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Take it to the Bridge
It's loud. Very loud and the woman next to me is Nepalese, born in Hong Kong. She works as a stripper in Central and is hanging with a lank-haired Russian, also a stripper, and also maybe a hooker, and a Chinese guy who sits in the lone back booth surrounded by women. He is buying shots and muttering something over the rumble of the house music. It sounds distinctly unfriendly. "Never mind him," my new Nepalese friend says. "He doesn't like gweilos. And get your hand off my ass! Have another drink."
There comes a time very, very late on a weekend night when the ghosts of Hong Kong's wide-open past as a free port filled with rogues and crooks seem to inhabit a small, non-descript bar on Lockhart Road in Wanchai. After the boring, over-priced go-go joints close and the discos give it up, as the dawn fills the grim sky and anybody with any sense has gone home, they shutter the open windows to keep out the light, throw a curtain over the door and prepare to receive. Welcome to the Bridge. From dawn 'til noon or so, most anything could happen and does. Otherwise sensible bankers deep in their cups, kids staggering into the morning, freelance working girls looking for a last desperate customer, hard core drinkers – they all gather here.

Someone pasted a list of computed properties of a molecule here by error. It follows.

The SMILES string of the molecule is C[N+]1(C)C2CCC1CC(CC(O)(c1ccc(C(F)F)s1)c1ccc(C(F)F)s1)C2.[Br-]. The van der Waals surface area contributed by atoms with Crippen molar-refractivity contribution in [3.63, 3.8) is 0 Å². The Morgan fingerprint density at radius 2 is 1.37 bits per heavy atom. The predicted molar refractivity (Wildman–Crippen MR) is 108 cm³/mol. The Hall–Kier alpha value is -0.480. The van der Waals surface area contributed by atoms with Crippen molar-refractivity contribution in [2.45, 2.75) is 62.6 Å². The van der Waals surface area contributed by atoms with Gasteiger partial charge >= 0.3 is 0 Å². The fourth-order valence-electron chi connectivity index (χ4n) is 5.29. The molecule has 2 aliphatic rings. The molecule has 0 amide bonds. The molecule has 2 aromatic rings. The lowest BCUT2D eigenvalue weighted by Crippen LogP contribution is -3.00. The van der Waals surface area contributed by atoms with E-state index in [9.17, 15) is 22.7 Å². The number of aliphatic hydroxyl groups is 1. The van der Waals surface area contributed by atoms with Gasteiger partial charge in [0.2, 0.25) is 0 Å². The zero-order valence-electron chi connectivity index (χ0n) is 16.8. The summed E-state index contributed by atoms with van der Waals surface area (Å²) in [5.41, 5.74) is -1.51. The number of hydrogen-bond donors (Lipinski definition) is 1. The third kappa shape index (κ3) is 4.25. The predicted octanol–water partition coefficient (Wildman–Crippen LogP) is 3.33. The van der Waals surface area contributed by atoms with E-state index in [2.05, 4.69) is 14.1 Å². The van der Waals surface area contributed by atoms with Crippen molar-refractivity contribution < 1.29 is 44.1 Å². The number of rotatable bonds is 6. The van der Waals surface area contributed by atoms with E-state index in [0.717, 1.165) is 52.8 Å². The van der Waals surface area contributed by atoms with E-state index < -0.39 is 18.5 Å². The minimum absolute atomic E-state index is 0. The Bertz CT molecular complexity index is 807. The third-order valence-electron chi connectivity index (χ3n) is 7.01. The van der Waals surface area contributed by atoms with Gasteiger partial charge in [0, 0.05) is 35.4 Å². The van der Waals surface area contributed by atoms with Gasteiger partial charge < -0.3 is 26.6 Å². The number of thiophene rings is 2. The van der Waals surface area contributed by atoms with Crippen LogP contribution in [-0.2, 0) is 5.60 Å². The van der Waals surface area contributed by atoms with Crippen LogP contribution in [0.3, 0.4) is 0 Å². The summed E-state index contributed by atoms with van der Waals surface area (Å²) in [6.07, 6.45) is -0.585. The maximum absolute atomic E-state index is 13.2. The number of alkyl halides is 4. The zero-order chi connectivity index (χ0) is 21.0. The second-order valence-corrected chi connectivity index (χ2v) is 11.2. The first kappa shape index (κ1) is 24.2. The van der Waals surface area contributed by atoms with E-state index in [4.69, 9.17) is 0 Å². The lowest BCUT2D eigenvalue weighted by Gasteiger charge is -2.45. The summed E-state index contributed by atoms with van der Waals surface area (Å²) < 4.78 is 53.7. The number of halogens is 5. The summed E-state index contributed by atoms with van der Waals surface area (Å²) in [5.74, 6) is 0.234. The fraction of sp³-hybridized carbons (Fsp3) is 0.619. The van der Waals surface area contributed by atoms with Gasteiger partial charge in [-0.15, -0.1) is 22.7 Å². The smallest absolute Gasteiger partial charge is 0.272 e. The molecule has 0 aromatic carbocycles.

Much of Hong Kong these days is little more than modern boredom but there is a primal urge at work in the Bridge during these morning hours of enforced darkness. More. A little more money, alcohol, sex, dancing, anonymity. A little more night, please. The Bridge, for a few hours every morning, holds the future at bay, honors the past and lets those who need the place stay a little longer.